June 11, 2020
To our colleagues
Simply: Thank you.
It’s been a trying week for us all, but your actions of support — the 70+ colleagues who offered vacation days to us, the dozens who signed the letter of solidarity, the countless personal messages we’ve each received — have been genuinely heartening.
We are encouraged, too, by the message today from newsroom leadership offering initial deadlines, transparency, and next steps.
We have a lot of work to do to make The Inquirer truly reflect the values and people of the Philadelphia region; knowing you’re willing to put in the work alongside us gives us hope.
To that end, many of you have been asking us how you can best support our combined efforts. When it comes to the systemic change we need to build a better newsroom and company, stay tuned — we will need your help soon.
In the meantime, there are things we can do right now to make a difference as individuals.
Here are five actions we can all take today to unlearn old habits and biases that have been a part of our profession for too long. We don’t expect you to do all of them immediately, but these are first steps that many of us have found useful. We have a duty to continue working on ourselves, and hope you will do the same.
1. Audit your news and social media sources.
How diverse is your reading list? Whom do you follow and retweet? Identify new sources and make more of a conscious effort to amplify other voices.
TRY: Before retweeting a link, search the URL on Twitter and see who else has shared that story.
2. Encourage organizers to construct diverse panels.
When solicited to attend a panel, ask the organizers if any other panelists are people of color or women. Ideally commit to only participating in events where half of the panelists are women and people of color.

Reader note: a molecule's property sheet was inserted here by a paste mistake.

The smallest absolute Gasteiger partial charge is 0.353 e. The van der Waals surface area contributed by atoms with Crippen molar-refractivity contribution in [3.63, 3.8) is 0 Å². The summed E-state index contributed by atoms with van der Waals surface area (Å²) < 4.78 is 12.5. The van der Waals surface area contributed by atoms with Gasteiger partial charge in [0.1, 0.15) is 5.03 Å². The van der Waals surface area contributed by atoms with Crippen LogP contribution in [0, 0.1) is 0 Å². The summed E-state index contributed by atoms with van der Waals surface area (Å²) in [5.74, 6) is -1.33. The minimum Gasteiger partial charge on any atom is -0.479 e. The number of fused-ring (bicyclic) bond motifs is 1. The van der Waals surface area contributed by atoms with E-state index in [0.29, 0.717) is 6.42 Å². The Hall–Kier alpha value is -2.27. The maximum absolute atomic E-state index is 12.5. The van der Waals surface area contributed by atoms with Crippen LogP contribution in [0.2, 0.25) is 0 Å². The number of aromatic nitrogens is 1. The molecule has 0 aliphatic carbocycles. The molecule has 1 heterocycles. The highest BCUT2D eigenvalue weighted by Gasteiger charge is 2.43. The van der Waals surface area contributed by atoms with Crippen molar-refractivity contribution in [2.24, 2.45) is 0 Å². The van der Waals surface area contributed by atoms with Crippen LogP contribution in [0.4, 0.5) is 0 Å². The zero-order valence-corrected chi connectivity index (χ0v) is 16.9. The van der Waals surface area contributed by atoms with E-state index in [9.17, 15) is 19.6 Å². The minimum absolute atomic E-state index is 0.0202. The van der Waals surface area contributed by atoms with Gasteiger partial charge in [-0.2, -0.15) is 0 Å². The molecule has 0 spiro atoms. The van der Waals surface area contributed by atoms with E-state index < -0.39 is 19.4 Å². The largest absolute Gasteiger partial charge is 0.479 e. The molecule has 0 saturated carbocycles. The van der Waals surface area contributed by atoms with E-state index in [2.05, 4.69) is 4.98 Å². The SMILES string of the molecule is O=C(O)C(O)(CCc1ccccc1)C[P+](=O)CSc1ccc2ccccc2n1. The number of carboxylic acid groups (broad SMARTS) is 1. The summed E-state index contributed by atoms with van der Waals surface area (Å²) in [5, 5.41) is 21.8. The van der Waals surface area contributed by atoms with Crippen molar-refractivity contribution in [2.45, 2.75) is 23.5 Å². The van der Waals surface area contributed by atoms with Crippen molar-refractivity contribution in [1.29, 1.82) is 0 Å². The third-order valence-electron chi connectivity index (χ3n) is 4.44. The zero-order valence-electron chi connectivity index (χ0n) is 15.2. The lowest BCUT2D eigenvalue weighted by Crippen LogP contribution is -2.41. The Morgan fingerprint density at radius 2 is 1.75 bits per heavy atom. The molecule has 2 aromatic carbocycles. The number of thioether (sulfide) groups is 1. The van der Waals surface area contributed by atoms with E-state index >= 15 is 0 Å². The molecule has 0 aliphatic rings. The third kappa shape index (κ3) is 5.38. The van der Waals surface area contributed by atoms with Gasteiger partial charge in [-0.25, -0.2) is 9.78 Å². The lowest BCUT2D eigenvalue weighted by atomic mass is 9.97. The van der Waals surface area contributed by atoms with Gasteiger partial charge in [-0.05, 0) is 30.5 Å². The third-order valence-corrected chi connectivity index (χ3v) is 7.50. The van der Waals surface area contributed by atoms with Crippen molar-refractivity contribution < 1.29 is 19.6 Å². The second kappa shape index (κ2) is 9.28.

If organizers are unable to add additional people, it may come down to you giving up your seat — which we recognize is not easy or feasible in all cases. In situations in which you can, consider whether you can recommend a woman or journalist of color with relevant experience to join or replace you. The goal is to avoid tokenism and promote real balance at events.
TRY: Create a list of other journalists and experts you can suggest when event planners inevitably ask for help.
3. Reporters: Audit your own sources over the last six months.
How many of your sources are Black? Other POC? Women? Identify three new sources and reach out to them now so you have them available on deadline.
TRY: Look through colleges’ faculty pages for experts. And many industries have professional associations specifically for people of color, which may be an untapped resource.
4. Learn more about the racial history of your beats.
Every beat has its history, and we should be well-versed in it. Many books, experts, documentaries, and other sources exist to provide a grounding in the racial histories that continue to shape current events (for example, if you cover criminal justice, see Michelle Alexander’s The New Jim Crow) — there are many ways to learn more about the histories that continue to shape current events. Allow that context to inform our work.
TRY: Start with a quick Google search or even a Google Scholar search for “race [beat topic]” or “racism [beat topic]” and see what’s already out there.
5. Read more about race and journalism.
Outside of our beats, there is more we can all do to learn about race in America and in journalism. These books have been helpful to us in examining and unlearning our own biases; any one of them would be an excellent addition to your anti-racist arsenal:
- Within The Veil: Black Journalists, White Media and Diversity, Inc. by Pamela Newkirk
- Chokehold: Policing Black Men by Paul Butler
- An African-American and Latinx History of the United States by Paul Ortiz
- The Philadelphia Negro, by W.E.B. Du Bois
These articles are relatively quick reads that illuminate blind spots:
- Why don’t newsroom diversity initiatives work? by Kathleen McElroy
- An interactive guide to ambiguous grammar by Vijith Assar
- From “brute” to “thug:” the demonization and criminalization of unarmed Black male victims in America
And these films and podcasts go a step further:
- 13th (documentary)
- When They See Us (documentary)
- Code Switch (podcast)
- Seeing White (podcast)
Thank you again so much for your support. We literally cannot do this without you.
Your colleagues at The Philadelphia Inquirer